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New Orleans Workers' Center for Racial Justice v. United States Immigration and Customs Enforcement

United States District Court, District of Columbia

March 4, 2019

NEW ORLEANS WORKERS' CENTER FOR RACIAL JUSTICE, et al., Plaintiffs,
v.
UNITED STATES IMMIGRATION & CUSTOMS ENFORCEMENT, Defendant.

          MEMORANDUM OPINION

          REGGIE B. WALTON UNITED STATES DISTRICT JUDGE

         The New Orleans Workers' Center for Racial Justice and eleven individual plaintiffs bring this civil action against the defendant, the United States Immigration & Customs Enforcement (“ICE”), under the Freedom of Information Act (“FOIA”), 5 U.S.C. § 552 (2012), seeking, inter alia, records related to ICE's Criminal Alien Removal Initiative (“CARI”). See Complaint (“Compl.”) ¶ 1. Currently pending before the Court are the parties' cross-motions for summary judgment. See generally Defendant's Motion for Summary Judgment (“Def.'s Mot.”); Plaintiffs' Cross-Motion for Summary Judgment (“Pls.' Cross-Mot.”). Upon careful consideration of the parties' submissions, [1] the Court concludes that it must deny the defendant's motion and grant in part and deny in part the plaintiffs' cross-motion.

         I. BACKGROUND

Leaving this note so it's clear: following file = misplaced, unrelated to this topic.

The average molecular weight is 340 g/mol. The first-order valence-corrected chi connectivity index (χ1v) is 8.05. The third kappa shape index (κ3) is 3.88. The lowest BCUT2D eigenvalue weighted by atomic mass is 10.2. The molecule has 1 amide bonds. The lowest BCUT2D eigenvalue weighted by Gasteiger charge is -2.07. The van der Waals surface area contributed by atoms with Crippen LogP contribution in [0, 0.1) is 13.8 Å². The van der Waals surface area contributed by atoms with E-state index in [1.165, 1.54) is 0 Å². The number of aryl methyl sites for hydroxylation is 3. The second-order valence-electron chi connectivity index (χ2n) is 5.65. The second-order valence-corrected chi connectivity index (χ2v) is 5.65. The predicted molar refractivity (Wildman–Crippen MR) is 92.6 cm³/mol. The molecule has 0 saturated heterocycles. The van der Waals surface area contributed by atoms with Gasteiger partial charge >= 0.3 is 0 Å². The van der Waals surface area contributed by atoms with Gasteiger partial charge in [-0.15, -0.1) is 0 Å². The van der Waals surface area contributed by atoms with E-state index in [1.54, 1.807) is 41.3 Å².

The following facts are undisputed by the parties, unless otherwise indicated. “On November 13, 2013, [the p]laintiffs submitted to [the d]efendant . . . [the] FOIA request” that is the subject of this civil action (the “Request”). Def.'s Facts ¶ 1; see Pls.' Facts ¶ 1. “The [stated] purpose of the [R]equest [wa]s to obtain information for the public about . . . []CARI[] and other ICE programs related to community enforcement[, ] . . . includ[ing] information on mobile fingerprint units and other technological tools at ICE's disposal, and the collaboration between ICE and local law enforcement in the planning and carrying out of immigration enforcement actions.” Pineiro Decl., Ex. 1 (FOIA Request Re[:] CARI and New Orleans Community Raids and Request for Expedited Review (“Request”)) at 1.[2] Specifically, the Request sought records related to the following seven categories: (1) “the policies, procedures[, ] or objectives of CARI, ” id., Ex. 1 (Request) at 8; (2) the “[s]cope of CARI, ” id., Ex. 1 (Request) at 9; (3) “[i]nformation on CARI [a]rrests, ” id., Ex. 1 (Request) at 10; (4) “CARI's [c]ost and [f]iscal [i]mpact, ” id., Ex. 1 (Request) at 12; (5) “communications related to CARI by, to, or between” various government officials, id., Ex. 1 (Request) at 12; (6) “[a]ssessments of CARI, ” id., Ex. 1 (Request) at 13; and (7) “requests for prosecutorial discretion file[d] by individuals arrested by CARI officers, ” id., Ex. 1 (Request) at 13. Each of these seven categories sought several subcategories of records. For example, under the third category regarding “[i]nformation on CARI [a]rrests, ” the Request sought, inter alia, “[a]ny and all records pertaining to the factual basis for the initial stop, interrogation[, ] and/or arrest of the” individual plaintiffs in this case, “[a]ny and all records containing information related to any stops, interrogations, fingerprinting, and/or arrests by ICE agents who work in whole or in part o[n] CARI teams, ” and “[a]ll records containing information related to [certain] arrest data for the past two years, ” including the “[t]otal number of ICE arrests per week in [ ] designated jurisdiction[s]” in New Orleans, the “[t]otal number of ICE arrests per week related to CARI, ” and the “[t]otal number of individuals fingerprinted using ICE's mobile fingerprinting units and/or other technological tools per week.” Id., Ex. 1 (Request) at 10-11.